Canada—The Mining Capital Capital
Canada dominates the global landscape for publicly listed mining companies. Canadian stock exchanges are home to 58% of the worlds public mining companies.1 In a typical year, over one third of the equity capital raised globally for mining companies is raised in Canada,2 and over 80% of the financings for mining companies worldwide are carried out in Canada.3 In 2010, CDN$17.8 billion in equity was raised in Canada for mining companies,4 and CDN$416 billion was traded on Canadian exchanges in mining company securities.5 This chapter will summarize the historical background as to why a sparsely populated country with a harsh climate came to command such a dominant position in the mining finance world, and will set out how a mining company can become listed on a stock exchange in Canada.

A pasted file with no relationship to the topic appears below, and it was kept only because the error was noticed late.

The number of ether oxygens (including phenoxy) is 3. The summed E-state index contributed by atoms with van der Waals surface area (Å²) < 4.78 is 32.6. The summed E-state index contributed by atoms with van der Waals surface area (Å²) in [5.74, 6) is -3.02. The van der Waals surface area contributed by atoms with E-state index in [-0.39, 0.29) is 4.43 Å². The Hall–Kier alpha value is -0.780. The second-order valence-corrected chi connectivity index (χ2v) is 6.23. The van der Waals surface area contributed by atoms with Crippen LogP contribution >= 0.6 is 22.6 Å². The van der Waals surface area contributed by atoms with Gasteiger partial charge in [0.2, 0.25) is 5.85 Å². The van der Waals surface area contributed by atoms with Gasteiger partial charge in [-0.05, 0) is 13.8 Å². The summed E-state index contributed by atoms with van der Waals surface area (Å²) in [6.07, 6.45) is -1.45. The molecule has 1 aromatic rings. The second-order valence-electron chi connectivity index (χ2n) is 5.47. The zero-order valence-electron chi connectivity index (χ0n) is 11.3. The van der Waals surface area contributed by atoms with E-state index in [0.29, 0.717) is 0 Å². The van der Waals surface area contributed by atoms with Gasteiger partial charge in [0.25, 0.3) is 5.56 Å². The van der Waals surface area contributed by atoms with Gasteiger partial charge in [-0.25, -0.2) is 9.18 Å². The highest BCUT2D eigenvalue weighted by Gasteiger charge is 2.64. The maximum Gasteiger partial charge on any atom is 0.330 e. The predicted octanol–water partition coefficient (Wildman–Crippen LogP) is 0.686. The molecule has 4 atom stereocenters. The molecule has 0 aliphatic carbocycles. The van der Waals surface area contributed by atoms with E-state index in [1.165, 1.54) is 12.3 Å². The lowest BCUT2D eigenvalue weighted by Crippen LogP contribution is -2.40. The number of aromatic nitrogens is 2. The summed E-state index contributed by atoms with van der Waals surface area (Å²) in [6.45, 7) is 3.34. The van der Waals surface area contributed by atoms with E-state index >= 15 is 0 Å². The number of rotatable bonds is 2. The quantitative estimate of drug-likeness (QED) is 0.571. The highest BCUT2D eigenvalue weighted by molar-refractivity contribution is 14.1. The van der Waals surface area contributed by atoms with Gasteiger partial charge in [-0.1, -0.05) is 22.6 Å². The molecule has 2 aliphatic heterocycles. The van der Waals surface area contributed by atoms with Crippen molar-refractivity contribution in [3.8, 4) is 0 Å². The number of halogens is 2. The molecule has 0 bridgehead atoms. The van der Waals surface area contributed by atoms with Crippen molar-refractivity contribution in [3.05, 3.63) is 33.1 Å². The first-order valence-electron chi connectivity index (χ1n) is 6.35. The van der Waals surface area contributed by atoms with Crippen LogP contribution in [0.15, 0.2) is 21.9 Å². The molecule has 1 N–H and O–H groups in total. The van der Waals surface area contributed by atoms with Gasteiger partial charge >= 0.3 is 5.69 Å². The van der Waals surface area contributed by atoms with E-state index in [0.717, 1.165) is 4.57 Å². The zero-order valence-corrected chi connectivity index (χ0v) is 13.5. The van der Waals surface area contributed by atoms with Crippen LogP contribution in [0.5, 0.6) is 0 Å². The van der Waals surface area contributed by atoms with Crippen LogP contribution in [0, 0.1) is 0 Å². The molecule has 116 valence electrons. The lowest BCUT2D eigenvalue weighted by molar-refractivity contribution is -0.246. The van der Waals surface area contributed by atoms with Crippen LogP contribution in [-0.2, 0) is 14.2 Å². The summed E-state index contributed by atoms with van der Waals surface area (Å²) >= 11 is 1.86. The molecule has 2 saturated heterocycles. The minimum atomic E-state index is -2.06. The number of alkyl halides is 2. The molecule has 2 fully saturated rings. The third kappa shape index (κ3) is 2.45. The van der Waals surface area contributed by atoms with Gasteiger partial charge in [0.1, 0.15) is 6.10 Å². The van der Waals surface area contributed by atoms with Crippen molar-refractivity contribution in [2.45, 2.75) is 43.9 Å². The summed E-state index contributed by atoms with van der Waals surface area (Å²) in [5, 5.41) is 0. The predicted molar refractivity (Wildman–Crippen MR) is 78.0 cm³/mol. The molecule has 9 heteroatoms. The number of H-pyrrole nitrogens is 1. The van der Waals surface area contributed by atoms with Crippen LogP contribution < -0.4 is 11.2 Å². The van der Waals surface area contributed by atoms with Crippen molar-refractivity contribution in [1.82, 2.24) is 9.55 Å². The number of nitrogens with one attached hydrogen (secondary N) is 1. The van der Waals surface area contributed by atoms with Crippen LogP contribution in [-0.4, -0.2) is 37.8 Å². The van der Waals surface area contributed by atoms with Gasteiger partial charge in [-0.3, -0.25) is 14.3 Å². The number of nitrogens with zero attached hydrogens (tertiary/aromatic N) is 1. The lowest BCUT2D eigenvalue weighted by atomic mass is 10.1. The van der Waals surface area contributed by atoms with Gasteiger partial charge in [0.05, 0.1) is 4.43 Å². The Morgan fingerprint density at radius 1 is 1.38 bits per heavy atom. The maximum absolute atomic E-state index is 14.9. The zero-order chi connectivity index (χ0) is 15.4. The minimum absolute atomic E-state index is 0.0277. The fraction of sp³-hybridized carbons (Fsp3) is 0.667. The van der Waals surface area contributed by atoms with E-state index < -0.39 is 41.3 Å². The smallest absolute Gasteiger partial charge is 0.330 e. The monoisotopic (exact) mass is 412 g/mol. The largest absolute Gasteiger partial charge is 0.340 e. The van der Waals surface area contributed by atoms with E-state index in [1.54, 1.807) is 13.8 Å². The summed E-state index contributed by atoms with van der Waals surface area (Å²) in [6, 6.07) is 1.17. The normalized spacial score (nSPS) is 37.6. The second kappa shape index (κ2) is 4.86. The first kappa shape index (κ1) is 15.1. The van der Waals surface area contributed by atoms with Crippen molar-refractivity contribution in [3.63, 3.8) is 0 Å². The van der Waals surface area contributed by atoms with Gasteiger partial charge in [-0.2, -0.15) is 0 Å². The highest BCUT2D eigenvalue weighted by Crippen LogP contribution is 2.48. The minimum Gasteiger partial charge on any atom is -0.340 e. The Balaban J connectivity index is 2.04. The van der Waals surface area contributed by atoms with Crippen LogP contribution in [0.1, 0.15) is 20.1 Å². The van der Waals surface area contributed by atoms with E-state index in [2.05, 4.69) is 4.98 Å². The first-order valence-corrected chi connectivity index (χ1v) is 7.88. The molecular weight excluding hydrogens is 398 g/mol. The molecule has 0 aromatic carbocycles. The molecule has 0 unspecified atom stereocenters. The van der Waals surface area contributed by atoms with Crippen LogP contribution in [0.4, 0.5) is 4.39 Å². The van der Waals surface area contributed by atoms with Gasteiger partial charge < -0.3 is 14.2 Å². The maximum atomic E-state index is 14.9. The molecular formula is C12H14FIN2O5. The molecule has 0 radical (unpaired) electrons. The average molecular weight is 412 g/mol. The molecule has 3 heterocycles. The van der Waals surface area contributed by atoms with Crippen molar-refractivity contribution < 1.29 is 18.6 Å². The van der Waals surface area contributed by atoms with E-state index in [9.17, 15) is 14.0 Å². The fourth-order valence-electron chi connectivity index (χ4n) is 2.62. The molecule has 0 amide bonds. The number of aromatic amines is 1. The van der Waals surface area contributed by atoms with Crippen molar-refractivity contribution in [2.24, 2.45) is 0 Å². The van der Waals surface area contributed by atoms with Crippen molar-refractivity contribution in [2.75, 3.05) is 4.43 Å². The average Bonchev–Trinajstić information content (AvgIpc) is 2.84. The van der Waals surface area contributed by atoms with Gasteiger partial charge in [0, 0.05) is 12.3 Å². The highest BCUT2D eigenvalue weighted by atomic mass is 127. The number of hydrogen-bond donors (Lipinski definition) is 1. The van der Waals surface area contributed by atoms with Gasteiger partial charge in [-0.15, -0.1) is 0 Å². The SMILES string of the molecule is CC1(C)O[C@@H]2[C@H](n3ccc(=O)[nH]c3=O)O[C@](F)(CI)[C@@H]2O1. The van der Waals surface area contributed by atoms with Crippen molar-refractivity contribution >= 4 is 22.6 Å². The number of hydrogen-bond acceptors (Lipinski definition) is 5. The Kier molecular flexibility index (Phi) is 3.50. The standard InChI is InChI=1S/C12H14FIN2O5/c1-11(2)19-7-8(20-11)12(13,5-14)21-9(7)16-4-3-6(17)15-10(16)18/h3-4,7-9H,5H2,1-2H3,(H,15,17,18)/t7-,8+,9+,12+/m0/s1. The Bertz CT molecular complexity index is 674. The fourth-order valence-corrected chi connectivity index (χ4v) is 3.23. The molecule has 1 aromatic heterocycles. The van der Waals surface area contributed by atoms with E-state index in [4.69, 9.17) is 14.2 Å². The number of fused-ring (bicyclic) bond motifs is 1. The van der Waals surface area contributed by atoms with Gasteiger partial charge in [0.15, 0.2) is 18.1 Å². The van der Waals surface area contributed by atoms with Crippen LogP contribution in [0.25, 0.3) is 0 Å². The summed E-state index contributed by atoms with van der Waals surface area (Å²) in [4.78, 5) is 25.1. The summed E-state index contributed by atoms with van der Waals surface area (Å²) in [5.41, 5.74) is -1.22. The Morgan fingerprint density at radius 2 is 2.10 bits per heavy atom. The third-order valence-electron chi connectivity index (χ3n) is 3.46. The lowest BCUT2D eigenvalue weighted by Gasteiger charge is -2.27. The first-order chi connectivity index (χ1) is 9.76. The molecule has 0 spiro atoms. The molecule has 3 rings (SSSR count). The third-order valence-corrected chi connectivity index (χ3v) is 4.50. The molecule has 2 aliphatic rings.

Today, all of the stock exchanges in Canada form part of TMX Group Inc., a publicly traded company itself. TMX combines the successors to the three major Canadian stock exchanges of the last century: the Toronto Stock Exchange, the Montreal Stock Exchange, and the Vancouver Stock Exchange. Of these, the Montreal Stock Exchange is the oldest, having been formed in 1832, a time when Montreal was the commercial capital of [7-3] Canada. The Toronto Stock Exchange (TSX) was formed when 24 traders met in the Masonic Hall in downtown Toronto in 1861, and was formally incorporated by statute in 187
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